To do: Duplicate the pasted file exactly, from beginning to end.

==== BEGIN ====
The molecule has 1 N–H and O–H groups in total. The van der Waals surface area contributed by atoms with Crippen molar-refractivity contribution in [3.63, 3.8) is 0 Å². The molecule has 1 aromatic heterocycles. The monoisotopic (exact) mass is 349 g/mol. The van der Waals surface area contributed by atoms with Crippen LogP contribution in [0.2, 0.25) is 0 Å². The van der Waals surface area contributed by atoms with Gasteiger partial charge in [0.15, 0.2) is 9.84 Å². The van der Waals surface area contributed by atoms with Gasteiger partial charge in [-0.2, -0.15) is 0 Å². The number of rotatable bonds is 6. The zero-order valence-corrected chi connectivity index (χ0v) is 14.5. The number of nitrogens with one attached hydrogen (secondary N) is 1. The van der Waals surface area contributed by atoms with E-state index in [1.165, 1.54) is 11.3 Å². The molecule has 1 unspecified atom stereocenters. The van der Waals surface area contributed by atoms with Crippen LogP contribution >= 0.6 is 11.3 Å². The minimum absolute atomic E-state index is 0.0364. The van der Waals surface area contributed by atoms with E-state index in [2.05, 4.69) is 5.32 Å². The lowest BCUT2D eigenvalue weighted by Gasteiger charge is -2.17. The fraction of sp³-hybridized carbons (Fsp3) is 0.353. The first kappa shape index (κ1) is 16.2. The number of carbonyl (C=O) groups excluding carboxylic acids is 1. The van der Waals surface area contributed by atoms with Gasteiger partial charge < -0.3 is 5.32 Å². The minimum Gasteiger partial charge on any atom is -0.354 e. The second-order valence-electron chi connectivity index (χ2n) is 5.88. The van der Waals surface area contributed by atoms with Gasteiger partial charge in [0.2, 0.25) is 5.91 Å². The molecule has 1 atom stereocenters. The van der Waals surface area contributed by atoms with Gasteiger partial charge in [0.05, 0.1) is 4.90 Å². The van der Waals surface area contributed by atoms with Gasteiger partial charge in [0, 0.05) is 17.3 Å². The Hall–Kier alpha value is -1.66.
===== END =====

The molecule has 1 N–H and O–H groups in total. The van der Waals surface area contributed by atoms with Crippen molar-refractivity contribution in [3.63, 3.8) is 0 Å². The molecule has 1 aromatic heterocycles. The monoisotopic (exact) mass is 349 g/mol. The van der Waals surface area contributed by atoms with Crippen LogP contribution in [0.2, 0.25) is 0 Å². The van der Waals surface area contributed by atoms with Gasteiger partial charge in [0.15, 0.2) is 9.84 Å². The van der Waals surface area contributed by atoms with Gasteiger partial charge in [-0.2, -0.15) is 0 Å². The number of rotatable bonds is 6. The zero-order valence-corrected chi connectivity index (χ0v) is 14.5. The number of nitrogens with one attached hydrogen (secondary N) is 1. The van der Waals surface area contributed by atoms with E-state index in [1.165, 1.54) is 11.3 Å². The molecule has 1 unspecified atom stereocenters. The van der Waals surface area contributed by atoms with Crippen LogP contribution >= 0.6 is 11.3 Å². The minimum absolute atomic E-state index is 0.0364. The van der Waals surface area contributed by atoms with E-state index in [2.05, 4.69) is 5.32 Å². The lowest BCUT2D eigenvalue weighted by Gasteiger charge is -2.17. The fraction of sp³-hybridized carbons (Fsp3) is 0.353. The first kappa shape index (κ1) is 16.2. The number of carbonyl (C=O) groups excluding carboxylic acids is 1. The van der Waals surface area contributed by atoms with Gasteiger partial charge < -0.3 is 5.32 Å². The minimum Gasteiger partial charge on any atom is -0.354 e. The second-order valence-electron chi connectivity index (χ2n) is 5.88. The van der Waals surface area contributed by atoms with Gasteiger partial charge in [0.2, 0.25) is 5.91 Å². The molecule has 1 atom stereocenters. The van der Waals surface area contributed by atoms with Gasteiger partial charge in [0.05, 0.1) is 4.90 Å². The van der Waals surface area contributed by atoms with Gasteiger partial charge in [0, 0.05) is 17.3 Å². The Hall–Kier alpha value is -1.66.